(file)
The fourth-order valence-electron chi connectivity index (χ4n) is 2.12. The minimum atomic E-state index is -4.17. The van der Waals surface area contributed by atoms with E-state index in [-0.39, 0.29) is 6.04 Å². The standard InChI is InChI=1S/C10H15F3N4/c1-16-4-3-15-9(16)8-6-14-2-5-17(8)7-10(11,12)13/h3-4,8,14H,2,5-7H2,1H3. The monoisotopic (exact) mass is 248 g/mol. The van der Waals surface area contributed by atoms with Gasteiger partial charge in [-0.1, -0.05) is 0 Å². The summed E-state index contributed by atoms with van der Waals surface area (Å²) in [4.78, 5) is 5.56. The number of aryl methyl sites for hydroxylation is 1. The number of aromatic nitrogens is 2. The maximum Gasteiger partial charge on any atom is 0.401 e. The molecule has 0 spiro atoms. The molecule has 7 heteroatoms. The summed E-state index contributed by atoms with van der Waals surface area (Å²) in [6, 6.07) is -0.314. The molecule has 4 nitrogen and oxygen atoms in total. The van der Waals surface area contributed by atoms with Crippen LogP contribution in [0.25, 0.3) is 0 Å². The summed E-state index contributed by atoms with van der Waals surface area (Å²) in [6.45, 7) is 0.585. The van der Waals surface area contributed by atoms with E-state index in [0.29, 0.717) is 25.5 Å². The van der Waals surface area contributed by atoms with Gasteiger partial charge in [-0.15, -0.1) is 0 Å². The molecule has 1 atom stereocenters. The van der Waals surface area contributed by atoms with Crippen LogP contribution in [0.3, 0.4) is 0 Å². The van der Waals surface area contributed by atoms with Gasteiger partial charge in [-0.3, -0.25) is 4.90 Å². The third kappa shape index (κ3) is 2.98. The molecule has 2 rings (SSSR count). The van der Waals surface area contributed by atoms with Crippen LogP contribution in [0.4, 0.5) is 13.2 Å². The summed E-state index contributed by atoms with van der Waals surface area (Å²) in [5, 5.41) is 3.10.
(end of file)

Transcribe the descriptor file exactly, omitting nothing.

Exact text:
The fourth-order valence-electron chi connectivity index (χ4n) is 2.12. The minimum atomic E-state index is -4.17. The van der Waals surface area contributed by atoms with E-state index in [-0.39, 0.29) is 6.04 Å². The standard InChI is InChI=1S/C10H15F3N4/c1-16-4-3-15-9(16)8-6-14-2-5-17(8)7-10(11,12)13/h3-4,8,14H,2,5-7H2,1H3. The monoisotopic (exact) mass is 248 g/mol. The van der Waals surface area contributed by atoms with Gasteiger partial charge in [-0.1, -0.05) is 0 Å². The summed E-state index contributed by atoms with van der Waals surface area (Å²) in [4.78, 5) is 5.56. The number of aryl methyl sites for hydroxylation is 1. The number of aromatic nitrogens is 2. The maximum Gasteiger partial charge on any atom is 0.401 e. The molecule has 0 spiro atoms. The molecule has 7 heteroatoms. The summed E-state index contributed by atoms with van der Waals surface area (Å²) in [6, 6.07) is -0.314. The molecule has 4 nitrogen and oxygen atoms in total. The van der Waals surface area contributed by atoms with Crippen LogP contribution in [0.25, 0.3) is 0 Å². The summed E-state index contributed by atoms with van der Waals surface area (Å²) in [6.45, 7) is 0.585. The van der Waals surface area contributed by atoms with E-state index in [0.29, 0.717) is 25.5 Å². The van der Waals surface area contributed by atoms with Gasteiger partial charge in [-0.15, -0.1) is 0 Å². The molecule has 1 atom stereocenters. The van der Waals surface area contributed by atoms with Crippen LogP contribution in [0.3, 0.4) is 0 Å². The van der Waals surface area contributed by atoms with Gasteiger partial charge in [-0.3, -0.25) is 4.90 Å². The third kappa shape index (κ3) is 2.98. The molecule has 2 rings (SSSR count). The van der Waals surface area contributed by atoms with Crippen LogP contribution in [0.4, 0.5) is 13.2 Å². The summed E-state index contributed by atoms with van der Waals surface area (Å²) in [5, 5.41) is 3.10.